As to changing designs at this stage, I am fully aware of how much engineering firms enjoy Engineering Changes. But there again we have cut no steel and we are almost a decade away from first delivery. We might have a bit of time to consider the situation.
 

Uzlu

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My thought was running along the lines of tossing deadweight (capabilities) overboard and by definition lightening ship.

My interest is in how valid the estimation process based on ship's weight is. A fully loaded ship of 9400 tonnes, with fuel and munitions is estimated to cost a given amount. How much is saved by building a ship fitted for but not with? Lets say you reduce the weight to light ship weight. 5700 tonnes. Which is the valid weight for estimating the cost of the ship?

If we build 15 ships at 5700 tonnes each that are perfectly functional but have an additional few thousand tonnes of disposable tonnage. Tonnage that can be converted into capabilities when the need evolves.

Is the full load estimate or the light ship estimate the right one?

As to changing designs at this stage, I am fully aware of how much engineering firms enjoy Engineering Changes. But there again we have cut no steel and we are almost a decade away from first delivery. We might have a bit of time to consider the situation.
Are you proposing that the Royal Canadian Navy operates fifteen offshore patrol vessels based on the Type 26 and using AN/SPY-7(V)1 and the Aegis Combat System? If a shooting war begins, how long do you think it will take to convert these offshore patrol vessels to frigates? Will foreign countries supply Canada with the equipment?

Do you think the Americans and Europeans will supply us with munitions? Will the Americans and our other NATO allies be happy with the idea of Canada operating fifteen offshore patrol vessels instead of fifteen frigates? What about our promise to the Americans to bolster our armed forces by spending a minimum of 2% of our gross domestic product on our armed forces?
 

Kirkhill

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Are you proposing that the Royal Canadian Navy operates fifteen offshore patrol vessels based on the Type 26 and using AN/SPY-7(V)1 and the Aegis Combat System? If a shooting war begins, how long do you think it will take to convert these offshore patrol vessels to frigates? Will foreign countries supply Canada with the equipment?

Do you think the Americans and Europeans will supply us with munitions? Will the Americans and our other NATO allies be happy with the idea of Canada operating fifteen offshore patrol vessels instead of fifteen frigates? What about our promise to the Americans to bolster our armed forces by spending a minimum of 2% of our gross domestic product on our armed forces?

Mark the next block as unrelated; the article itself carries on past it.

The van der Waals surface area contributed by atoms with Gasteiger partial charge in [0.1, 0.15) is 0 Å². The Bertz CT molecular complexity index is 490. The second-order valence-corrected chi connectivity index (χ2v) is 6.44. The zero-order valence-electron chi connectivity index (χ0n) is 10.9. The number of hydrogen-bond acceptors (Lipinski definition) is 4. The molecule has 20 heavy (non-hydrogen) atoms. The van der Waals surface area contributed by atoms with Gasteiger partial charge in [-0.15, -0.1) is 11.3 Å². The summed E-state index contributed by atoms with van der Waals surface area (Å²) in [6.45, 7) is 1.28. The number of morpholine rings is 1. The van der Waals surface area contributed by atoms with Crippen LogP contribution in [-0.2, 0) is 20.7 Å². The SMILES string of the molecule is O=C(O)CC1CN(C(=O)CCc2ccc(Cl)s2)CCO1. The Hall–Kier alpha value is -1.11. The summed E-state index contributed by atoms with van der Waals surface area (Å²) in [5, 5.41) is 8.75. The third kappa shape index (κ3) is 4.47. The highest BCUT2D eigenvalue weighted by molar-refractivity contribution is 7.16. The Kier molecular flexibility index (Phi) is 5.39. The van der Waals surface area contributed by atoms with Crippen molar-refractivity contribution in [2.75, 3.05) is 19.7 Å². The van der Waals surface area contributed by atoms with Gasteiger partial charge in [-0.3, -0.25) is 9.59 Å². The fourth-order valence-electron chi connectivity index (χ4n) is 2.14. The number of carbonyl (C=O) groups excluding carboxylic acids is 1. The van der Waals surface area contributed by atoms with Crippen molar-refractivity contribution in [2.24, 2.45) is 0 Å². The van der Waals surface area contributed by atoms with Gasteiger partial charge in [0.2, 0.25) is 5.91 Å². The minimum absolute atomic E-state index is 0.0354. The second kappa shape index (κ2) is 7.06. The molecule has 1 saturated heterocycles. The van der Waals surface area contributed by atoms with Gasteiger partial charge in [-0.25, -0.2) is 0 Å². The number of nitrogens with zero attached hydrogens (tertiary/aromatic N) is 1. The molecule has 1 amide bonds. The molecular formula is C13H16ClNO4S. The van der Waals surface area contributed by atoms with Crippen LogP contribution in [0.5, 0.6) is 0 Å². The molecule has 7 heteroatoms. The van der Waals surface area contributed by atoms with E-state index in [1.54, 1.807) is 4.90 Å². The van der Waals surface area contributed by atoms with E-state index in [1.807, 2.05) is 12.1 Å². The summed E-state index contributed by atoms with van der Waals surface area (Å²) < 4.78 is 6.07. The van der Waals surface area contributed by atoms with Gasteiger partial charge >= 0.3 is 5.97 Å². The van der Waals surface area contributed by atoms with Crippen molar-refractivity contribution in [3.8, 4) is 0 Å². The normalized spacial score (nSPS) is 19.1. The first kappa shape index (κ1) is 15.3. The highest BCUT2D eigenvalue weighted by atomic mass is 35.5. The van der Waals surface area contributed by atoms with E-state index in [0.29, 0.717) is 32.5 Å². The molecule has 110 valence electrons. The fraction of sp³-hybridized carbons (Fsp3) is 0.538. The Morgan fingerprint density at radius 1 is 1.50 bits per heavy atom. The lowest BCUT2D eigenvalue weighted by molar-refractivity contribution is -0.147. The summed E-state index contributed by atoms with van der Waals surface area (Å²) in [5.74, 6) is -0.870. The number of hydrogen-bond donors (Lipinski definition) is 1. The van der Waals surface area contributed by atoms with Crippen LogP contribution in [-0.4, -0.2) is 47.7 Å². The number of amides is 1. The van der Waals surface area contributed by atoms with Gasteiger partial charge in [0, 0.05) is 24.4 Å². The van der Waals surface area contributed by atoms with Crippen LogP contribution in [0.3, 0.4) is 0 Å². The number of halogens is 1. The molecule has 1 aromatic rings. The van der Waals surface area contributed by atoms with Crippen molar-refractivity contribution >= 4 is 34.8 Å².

I am not proposing so much as wondering.

Our 280s were launched in 1972 and served to 2017. 45 years.
The CPFs were commissioned between 1992 and 1996. They are now 25 to 30 years old. They will be 35 to 40 years old before their first replacement joins them. At a build rate of one a year they will be 50 to 60 years old before the last one is replaced sometime round about 2050.

The capabilities that you are suggesting will not, in my opinion, transform the fleet. There will be no surge in new capabilities. They will leak into the fleet. And while they are leaking into the fleet the nature of the enemy, the fight and our allies are likely to be changing.

My sense is that we are picking a point on the horizon and setting a 30 year course. I am trying to get a sense of how we are managing that journey and trying to compare it to others facing the same situation.

And wondering if a high end / low end mix that can easily be converted and upgraded with updates every decade or so is a viable alternate.
 

Underway

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Are there that many differences between the first of the Halifax’s and the later ships?

The ships are old enough and have had enough refits that there are only a few things that go back to the initial build. They are generally structural or marine system related. To add to NP's comment (below) there are also two variants in how the Emerg Fuel Tank works. VDQ quarterdeck is 2 feet lower than the other ships and needed to have a "raised" deck patch so that the CANTASS could fit. That was a change that was not communicated to Davie by St. John's and thus when the spool was installed it didn't fit. So a patch was installed.

A lot of minor things, like trunking and wiring runs in slightly different locations, but normally only really an issue when you are trying to install things years later. Some of those details are left to the installers discretion on the build drawings, but things like plumbing runs for the sinks can vary depending on who was setting it up. Usually there are tolerances on all the measurements as well, but sometimes the individual +/- 5 mm can add up to everything being shifted over a foot when you use relative positions on the drawings.

There are a few equipment design differences; like the fuel main has two setups (ring main vice normal distribution), plus 3 different versions of the steering system. Not really sure about the background on the first one, but on the 2nd one was because the manufacturer went out of business or something during the build. Most people have never see that though, so really only matters for the technicians. In general, if you know how to get from A to B on one CPF, you can do it on the others.